(Reuters) - The Golden State Warriors are fast becoming a pale shadow of the 73-win team that stormed through the regular season and there is no shortage of theories as to why the league’s most dominant team are now on the verge of playoff elimination.
After Oklahoma City pummeled the Warriors 118-94 to take a commanding 3-1 lead in their best-of-seven Western Conference Finals series on Tuesday, questions poured in like Thunder fast-break points.
Is the team’s talismanic MVP Stephen Curry healthy? Did Draymond Green buckle under the pressure of his near suspension? Is Golden State finally being crushed by the burden of fulfilling a record campaign?
Following their latest setback, the first consecutive losses of the season for the Warriors, the defending NBA champions did their best to deflect questions demanding an explanation for their demise.
“We had a tremendous season and did something no one has done before. We’re proud of that. But in the playoffs, everyone starts 0-0, so there’s no extra pressure,” Golden State coach Steve Kerr told reporters.
On the court, however, the fun-loving Warriors of the regular season appear to have been transformed into a struggling unit, devoid of form or fluidity against a highly motivated opponent.
Curry buried half-court shots on command as he claimed a second consecutive MVP award but he has been outplayed by Thunder point guard Russell Westbrook in the conference finals, prompting inquiries about the right knee he sprained last month.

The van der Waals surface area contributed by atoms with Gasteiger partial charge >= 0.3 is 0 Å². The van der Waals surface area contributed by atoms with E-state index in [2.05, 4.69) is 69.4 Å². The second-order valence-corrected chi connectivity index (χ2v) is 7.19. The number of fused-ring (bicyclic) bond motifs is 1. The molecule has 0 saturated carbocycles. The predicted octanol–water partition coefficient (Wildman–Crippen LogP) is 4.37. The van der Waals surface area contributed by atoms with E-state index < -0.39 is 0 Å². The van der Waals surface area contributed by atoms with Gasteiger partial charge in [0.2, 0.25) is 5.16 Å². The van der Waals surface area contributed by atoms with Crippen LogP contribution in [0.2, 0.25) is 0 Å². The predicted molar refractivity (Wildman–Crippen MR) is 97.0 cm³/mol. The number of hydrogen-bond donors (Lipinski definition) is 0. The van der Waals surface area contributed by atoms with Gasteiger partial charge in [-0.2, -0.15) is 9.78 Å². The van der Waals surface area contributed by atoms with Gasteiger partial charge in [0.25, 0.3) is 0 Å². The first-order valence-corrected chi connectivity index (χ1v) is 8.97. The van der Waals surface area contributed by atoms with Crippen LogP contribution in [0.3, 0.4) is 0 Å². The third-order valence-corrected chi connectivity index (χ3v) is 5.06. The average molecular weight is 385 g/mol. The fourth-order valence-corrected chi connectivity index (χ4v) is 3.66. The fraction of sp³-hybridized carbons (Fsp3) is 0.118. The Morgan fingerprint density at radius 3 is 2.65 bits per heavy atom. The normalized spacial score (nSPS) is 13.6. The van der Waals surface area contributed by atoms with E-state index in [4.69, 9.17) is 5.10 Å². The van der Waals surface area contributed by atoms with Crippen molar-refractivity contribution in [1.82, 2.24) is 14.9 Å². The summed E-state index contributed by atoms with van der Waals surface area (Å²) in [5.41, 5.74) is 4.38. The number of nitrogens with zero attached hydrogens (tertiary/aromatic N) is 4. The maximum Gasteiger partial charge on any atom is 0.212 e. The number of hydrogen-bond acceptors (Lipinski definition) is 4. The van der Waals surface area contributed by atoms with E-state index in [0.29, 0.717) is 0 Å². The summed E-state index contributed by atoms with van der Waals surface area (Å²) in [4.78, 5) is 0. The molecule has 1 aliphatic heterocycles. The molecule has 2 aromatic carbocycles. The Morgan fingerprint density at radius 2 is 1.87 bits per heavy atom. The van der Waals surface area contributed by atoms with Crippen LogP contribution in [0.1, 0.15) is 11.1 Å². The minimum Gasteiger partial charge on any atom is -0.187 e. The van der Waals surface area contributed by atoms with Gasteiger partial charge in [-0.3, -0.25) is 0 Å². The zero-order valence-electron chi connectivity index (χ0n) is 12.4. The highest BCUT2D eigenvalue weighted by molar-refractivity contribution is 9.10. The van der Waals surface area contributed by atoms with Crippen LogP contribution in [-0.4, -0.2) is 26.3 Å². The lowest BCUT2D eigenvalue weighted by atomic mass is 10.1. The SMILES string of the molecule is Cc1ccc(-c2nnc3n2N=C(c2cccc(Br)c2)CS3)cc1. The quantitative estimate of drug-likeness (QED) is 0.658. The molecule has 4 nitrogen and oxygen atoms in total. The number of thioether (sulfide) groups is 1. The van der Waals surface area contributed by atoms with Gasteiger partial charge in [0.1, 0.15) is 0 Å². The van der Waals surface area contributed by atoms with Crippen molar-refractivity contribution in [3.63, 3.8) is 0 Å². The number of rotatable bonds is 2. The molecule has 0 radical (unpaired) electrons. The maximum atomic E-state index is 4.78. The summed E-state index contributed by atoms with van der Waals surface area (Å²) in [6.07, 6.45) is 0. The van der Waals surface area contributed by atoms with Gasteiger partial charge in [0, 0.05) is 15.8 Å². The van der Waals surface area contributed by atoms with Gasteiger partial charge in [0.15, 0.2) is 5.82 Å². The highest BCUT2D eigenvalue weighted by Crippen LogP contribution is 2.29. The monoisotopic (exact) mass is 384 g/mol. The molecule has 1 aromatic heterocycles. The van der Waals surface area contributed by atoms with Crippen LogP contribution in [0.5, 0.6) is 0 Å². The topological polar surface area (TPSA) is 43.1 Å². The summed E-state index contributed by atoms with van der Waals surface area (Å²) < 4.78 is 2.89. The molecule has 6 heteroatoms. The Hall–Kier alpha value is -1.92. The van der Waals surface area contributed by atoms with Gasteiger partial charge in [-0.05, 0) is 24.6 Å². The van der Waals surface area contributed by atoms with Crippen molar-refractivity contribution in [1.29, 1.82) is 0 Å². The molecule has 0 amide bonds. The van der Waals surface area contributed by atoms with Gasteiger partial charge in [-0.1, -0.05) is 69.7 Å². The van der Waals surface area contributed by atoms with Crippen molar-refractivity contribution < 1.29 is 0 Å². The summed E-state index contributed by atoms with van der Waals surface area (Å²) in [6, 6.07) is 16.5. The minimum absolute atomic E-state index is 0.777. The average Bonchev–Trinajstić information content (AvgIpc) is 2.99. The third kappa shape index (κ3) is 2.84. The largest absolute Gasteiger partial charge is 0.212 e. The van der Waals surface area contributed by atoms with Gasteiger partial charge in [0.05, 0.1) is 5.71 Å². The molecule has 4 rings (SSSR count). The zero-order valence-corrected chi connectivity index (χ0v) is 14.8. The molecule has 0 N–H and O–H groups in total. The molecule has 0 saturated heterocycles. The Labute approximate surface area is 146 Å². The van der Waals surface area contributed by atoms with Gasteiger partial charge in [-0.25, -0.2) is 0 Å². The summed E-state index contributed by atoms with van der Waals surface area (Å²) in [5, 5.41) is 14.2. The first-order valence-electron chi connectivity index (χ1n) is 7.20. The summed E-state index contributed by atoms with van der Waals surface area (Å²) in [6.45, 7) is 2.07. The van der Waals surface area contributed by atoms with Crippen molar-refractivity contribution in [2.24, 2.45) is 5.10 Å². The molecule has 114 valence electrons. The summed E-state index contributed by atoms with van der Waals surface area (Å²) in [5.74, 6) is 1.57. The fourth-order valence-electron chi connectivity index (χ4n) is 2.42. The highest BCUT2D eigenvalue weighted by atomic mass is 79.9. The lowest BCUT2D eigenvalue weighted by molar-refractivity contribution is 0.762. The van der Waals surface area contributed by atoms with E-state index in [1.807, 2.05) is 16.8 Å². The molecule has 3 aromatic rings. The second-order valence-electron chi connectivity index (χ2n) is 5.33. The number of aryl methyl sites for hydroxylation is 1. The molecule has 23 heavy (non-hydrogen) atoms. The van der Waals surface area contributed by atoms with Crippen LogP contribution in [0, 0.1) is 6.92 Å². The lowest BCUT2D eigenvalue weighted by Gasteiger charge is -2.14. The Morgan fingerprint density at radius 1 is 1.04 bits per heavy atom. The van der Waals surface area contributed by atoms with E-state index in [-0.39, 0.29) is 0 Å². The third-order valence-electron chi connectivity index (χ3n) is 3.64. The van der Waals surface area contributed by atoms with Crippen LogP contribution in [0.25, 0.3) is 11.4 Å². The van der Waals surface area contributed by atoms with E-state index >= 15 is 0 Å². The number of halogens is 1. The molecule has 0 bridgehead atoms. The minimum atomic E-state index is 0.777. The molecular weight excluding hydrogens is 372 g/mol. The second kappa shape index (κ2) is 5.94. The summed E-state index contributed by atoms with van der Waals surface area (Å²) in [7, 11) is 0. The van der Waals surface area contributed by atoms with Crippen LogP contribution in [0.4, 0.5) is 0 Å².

“I‘m fine,” said Curry, who has made just 13-of-37 shots in his last two games.
“In our locker room it’s frustration and trying to figure out how we can get back to being ourselves.”
The Game Four spotlight was also shining on Green after he avoided a suspension despite kicking Thunder center Steven Adams in the groin during Sunday’s 133-105 blowout loss.
The team’s emotional leader, Green was subdued during a six-point, six-turnover night.
“That’s the first time in my life I haven’t responded to critics,” Green said of his disappointing display. “That’s been my story. I haven’t (responded) so I need to do that.”
When the Warriors pushed past the historic 72 wins of the 1995-96 Chicago Bulls it felt inevitable that they would cap that feat with a second straight title.
Now the odds are stacked against them and the reason for the turnaround in fortunes appears much simpler than the combined battle against pressure and health.
The Thunder are bigger, faster and at this moment, better than Golden State and it does not require a deep investigation to uncover that.
“(OKC) is outplaying us right now and we have to come up with answers,” Kerr admitted.
Those answers need to be found quickly with Game Five coming up in Oakland on Thursday.
Writing by Jahmal Corner in Los Angeles; Editing by John O'Brien